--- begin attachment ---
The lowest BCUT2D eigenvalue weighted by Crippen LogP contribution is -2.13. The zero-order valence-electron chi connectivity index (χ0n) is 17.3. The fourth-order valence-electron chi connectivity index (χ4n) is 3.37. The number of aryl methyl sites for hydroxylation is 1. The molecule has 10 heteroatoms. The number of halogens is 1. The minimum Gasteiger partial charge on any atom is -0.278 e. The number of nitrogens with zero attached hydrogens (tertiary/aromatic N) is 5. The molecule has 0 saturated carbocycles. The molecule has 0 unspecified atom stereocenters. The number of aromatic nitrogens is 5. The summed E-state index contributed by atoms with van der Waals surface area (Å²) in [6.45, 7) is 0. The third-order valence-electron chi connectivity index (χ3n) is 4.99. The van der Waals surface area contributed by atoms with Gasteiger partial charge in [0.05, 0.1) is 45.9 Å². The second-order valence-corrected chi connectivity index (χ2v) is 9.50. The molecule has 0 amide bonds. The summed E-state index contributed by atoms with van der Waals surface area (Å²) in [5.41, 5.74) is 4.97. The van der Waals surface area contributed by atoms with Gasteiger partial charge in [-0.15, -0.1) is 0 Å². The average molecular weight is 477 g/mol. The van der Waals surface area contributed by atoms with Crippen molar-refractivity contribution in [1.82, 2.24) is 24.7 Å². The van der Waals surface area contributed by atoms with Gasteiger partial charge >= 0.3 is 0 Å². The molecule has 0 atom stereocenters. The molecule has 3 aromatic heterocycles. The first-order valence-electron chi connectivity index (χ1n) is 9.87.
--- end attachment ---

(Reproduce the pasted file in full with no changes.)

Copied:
The lowest BCUT2D eigenvalue weighted by Crippen LogP contribution is -2.13. The zero-order valence-electron chi connectivity index (χ0n) is 17.3. The fourth-order valence-electron chi connectivity index (χ4n) is 3.37. The number of aryl methyl sites for hydroxylation is 1. The molecule has 10 heteroatoms. The number of halogens is 1. The minimum Gasteiger partial charge on any atom is -0.278 e. The number of nitrogens with zero attached hydrogens (tertiary/aromatic N) is 5. The molecule has 0 saturated carbocycles. The molecule has 0 unspecified atom stereocenters. The number of aromatic nitrogens is 5. The summed E-state index contributed by atoms with van der Waals surface area (Å²) in [6.45, 7) is 0. The third-order valence-electron chi connectivity index (χ3n) is 4.99. The van der Waals surface area contributed by atoms with Gasteiger partial charge in [0.05, 0.1) is 45.9 Å². The second-order valence-corrected chi connectivity index (χ2v) is 9.50. The molecule has 0 amide bonds. The summed E-state index contributed by atoms with van der Waals surface area (Å²) in [5.41, 5.74) is 4.97. The van der Waals surface area contributed by atoms with Gasteiger partial charge in [-0.15, -0.1) is 0 Å². The average molecular weight is 477 g/mol. The van der Waals surface area contributed by atoms with Crippen molar-refractivity contribution in [1.82, 2.24) is 24.7 Å². The van der Waals surface area contributed by atoms with Gasteiger partial charge >= 0.3 is 0 Å². The molecule has 0 atom stereocenters. The molecule has 3 aromatic heterocycles. The first-order valence-electron chi connectivity index (χ1n) is 9.87.